History is unfolding. Hundreds of thousands of people around the world—from Amsterdam, London, Paris, Japan, Zimbabwe, and Canada, to Australia and New Zealand—have hit the streets this past week to rally against Black deaths in custody.
In Australia, the call was to stand in solidarity with protestors in the US, but also to shine the spotlight on Australia’s own problematic treatment of our First Nations people.
Since 1991, no less than 437 First Nations people have died in police custody in Australia. The tragic death of George Floyd in Minneapolis has forced us to look inwards: David Dungay Jr, Aunty Tanya Day, Joyce Clarke, Ms Dhu and Mr Ward are a small handful of the First Nations victims of police brutality whose perpetrators have not been called to account.
Systemic racism is the insidious virus that is killing First Nations people in Australia.
As University of Technology Sydney academic Jenna Price wrote recently, governments already know how to stop First Nations deaths in custody.
They already know how to reduce overrepresentation of First Nations people in Australian prisons. It begins in childhood. It begins by ending the disproportionate removals of First Nations children from their families.
In Australia, First Nations children are vastly overrepresented in child protection and out-of-home care systems.
In out-of-home care, First Nations children are overrepresented at nearly 11 times the rate of non-Indigenous children. This isn’t because we have no love for our children. It isn’t because we cannot care for them.
It is, in part, because systemic racism proliferates all facets of our child protection systems; from the care workers who initially remove the children, to the police and teachers who make the first call to child protection to notify of alleged abuse or neglect.
Like the criminal justice system, systemic racism abounds in ‘care’ and ‘protection’ systems where the State assumes the role of the parent.
This isn’t an obvious form of racism—direct racial slurs and racist innuendos are not typical features of child maltreatment notifications.
It is a form of racism that privileges white, Western ways of parenting and disregards Aboriginal and Torres Strait Islander child rearing norms.
The fact that more First Nations children are removed from their families for alleged neglect than non-Indigenous children must be interrogated. Child rearing is not restricted to the nuclear family in First Nations communities.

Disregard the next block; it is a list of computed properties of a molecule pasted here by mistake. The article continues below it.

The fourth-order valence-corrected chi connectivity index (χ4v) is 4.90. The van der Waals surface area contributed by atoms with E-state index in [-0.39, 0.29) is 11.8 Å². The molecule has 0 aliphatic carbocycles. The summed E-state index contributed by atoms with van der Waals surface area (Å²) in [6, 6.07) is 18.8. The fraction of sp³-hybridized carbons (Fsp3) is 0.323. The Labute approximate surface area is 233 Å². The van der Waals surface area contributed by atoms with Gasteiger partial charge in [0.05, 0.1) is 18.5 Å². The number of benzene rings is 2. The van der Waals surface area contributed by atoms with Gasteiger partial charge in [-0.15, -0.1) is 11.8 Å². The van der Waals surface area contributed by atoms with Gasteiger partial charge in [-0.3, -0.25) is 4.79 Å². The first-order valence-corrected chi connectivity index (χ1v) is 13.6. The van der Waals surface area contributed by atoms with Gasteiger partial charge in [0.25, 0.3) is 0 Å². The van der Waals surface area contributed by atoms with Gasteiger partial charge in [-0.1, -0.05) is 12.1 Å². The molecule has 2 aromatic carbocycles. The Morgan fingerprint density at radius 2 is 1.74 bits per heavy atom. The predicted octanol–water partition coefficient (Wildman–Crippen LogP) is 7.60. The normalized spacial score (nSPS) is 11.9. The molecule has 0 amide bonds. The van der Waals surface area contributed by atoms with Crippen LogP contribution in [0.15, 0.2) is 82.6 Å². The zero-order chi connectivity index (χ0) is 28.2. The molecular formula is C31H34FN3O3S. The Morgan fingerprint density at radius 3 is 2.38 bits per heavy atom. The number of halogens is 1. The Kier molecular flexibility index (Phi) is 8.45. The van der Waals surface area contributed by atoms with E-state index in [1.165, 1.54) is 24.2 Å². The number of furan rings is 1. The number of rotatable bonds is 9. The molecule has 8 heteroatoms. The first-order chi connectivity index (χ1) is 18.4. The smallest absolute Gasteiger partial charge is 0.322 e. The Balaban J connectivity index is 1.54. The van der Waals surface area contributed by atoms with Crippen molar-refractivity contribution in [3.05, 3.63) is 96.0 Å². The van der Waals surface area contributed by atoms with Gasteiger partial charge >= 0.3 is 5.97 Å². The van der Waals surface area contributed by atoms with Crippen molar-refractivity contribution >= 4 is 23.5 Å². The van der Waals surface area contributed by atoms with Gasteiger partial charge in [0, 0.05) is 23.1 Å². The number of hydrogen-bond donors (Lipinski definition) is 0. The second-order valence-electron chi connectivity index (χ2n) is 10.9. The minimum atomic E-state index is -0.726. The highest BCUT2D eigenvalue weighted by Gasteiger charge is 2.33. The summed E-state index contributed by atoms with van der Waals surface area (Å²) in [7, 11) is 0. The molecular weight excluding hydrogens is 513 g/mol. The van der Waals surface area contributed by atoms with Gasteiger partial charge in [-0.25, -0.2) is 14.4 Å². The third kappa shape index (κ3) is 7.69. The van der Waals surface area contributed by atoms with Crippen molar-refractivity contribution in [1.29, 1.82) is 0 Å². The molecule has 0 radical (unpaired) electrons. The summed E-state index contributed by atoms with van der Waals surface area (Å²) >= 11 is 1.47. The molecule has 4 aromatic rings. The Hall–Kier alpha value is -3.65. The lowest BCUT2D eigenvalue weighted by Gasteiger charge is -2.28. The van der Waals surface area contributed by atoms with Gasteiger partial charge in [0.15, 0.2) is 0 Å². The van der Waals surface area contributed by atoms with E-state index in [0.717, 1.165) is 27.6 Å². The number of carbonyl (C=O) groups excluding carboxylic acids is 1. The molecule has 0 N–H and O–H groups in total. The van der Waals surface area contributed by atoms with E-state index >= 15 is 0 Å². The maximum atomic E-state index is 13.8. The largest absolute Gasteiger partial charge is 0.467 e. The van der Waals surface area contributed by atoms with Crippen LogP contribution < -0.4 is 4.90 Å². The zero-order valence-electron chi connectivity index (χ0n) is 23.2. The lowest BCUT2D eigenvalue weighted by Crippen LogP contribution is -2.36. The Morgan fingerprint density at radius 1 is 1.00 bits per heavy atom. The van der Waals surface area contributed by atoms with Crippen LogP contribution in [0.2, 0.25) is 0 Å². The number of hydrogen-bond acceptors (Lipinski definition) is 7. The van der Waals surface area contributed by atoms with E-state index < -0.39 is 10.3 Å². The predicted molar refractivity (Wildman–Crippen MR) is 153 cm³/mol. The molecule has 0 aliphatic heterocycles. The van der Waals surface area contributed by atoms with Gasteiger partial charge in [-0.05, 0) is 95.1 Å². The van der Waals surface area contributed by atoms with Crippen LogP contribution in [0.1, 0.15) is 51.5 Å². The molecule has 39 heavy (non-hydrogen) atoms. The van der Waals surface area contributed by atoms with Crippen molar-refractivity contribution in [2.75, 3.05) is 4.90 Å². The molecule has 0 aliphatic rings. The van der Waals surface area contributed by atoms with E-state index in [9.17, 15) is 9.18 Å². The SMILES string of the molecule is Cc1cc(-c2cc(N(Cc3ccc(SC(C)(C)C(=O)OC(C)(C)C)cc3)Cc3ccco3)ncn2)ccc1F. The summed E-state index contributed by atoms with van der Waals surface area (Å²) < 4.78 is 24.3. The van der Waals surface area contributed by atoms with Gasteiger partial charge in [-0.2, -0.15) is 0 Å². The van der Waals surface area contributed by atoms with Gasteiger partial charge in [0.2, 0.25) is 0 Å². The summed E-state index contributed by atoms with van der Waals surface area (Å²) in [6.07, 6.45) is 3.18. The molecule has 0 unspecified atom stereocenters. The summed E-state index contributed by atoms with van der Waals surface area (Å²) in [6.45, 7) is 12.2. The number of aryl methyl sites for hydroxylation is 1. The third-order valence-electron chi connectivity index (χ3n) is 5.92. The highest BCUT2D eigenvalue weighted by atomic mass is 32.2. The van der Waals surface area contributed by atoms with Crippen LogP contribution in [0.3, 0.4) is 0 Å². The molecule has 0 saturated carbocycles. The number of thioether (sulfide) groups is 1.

In child protection systems, systemic racism is manifested by privileging Western society’s ideal version of ‘family’.
In Western Australia, new proposed amendments to child protection legislation reflect the desire to assimilate First Nations families into white Australian family norms.
Section 81 of the Children and Community Services Amendment Bill 2019 (WA) enables First Nations children to be placed in out-of-home care following consultation with a single family member. Not only does this erode First Nations peoples’ way of doing family, but it also strengthens government’s power to take our children.
Despite increasing First Nations self-determination power in some jurisdictions (such as Victoria), in other jurisdictions, First Nations voices are being silenced by government.
Take for example, the $2.8 million funding cut to AbSec—the peak body for Aboriginal children and families in New South Wales—is set to go ahead in the next financial year.
The continued call to eradicate First Nations overrepresentation in Australian child protection and out-of-home care systems seems to be falling on deaf ears in some states.
The solution is to listen to First Nations people, not diminish our capacity for self-determination.
As a community, First Nations people call for action to eliminate overrepresentation because we know that our children are not always safe in out-of-home care.
The reality for First Nations children living in out-of-home care is that they typically enter this system at a younger age, stay in care longer, with no plans for reunification or exit from the system. This not only increases the possibility of assimilation by virtue of removal from culture, but also the likelihood of care criminalisation.
The longer children remain in out-of-home care, the higher the likelihood of them crossing over into juvenile justice systems. The risk of then crossing over into the adult criminal justice system is subsequently exacerbated. For First Nations people, the risk of death in custody is well established.
In 1991, the Royal Commission into Aboriginal Deaths in Custody highlighted that nearly half of the 99 First Nations people, whose deaths in custody were reviewed, had been removed from their families as children. Yet the rates of First Nations children entering out-of-home care are continuing to soar.
Enough is enough. The time for a Royal Commission into Child Removals in Australia is well and truly overdue.
By Jacynta Krakouer
Jacynta Krakouer is a Mineng Noongar lecturer and researcher who works on Wurundjeri Country at the University of Melbourne’s Department of Social Work. Currently undertaking her PhD, Jacynta’s teaching and research expertise centres on First Nations child and family welfare. Jacynta is also a member of the National Aboriginal and Torres Strait Islander Leadership Group for the Family Matters campaign, which seeks to end First Nations overrepresentation in child protection and out-of-home care systems.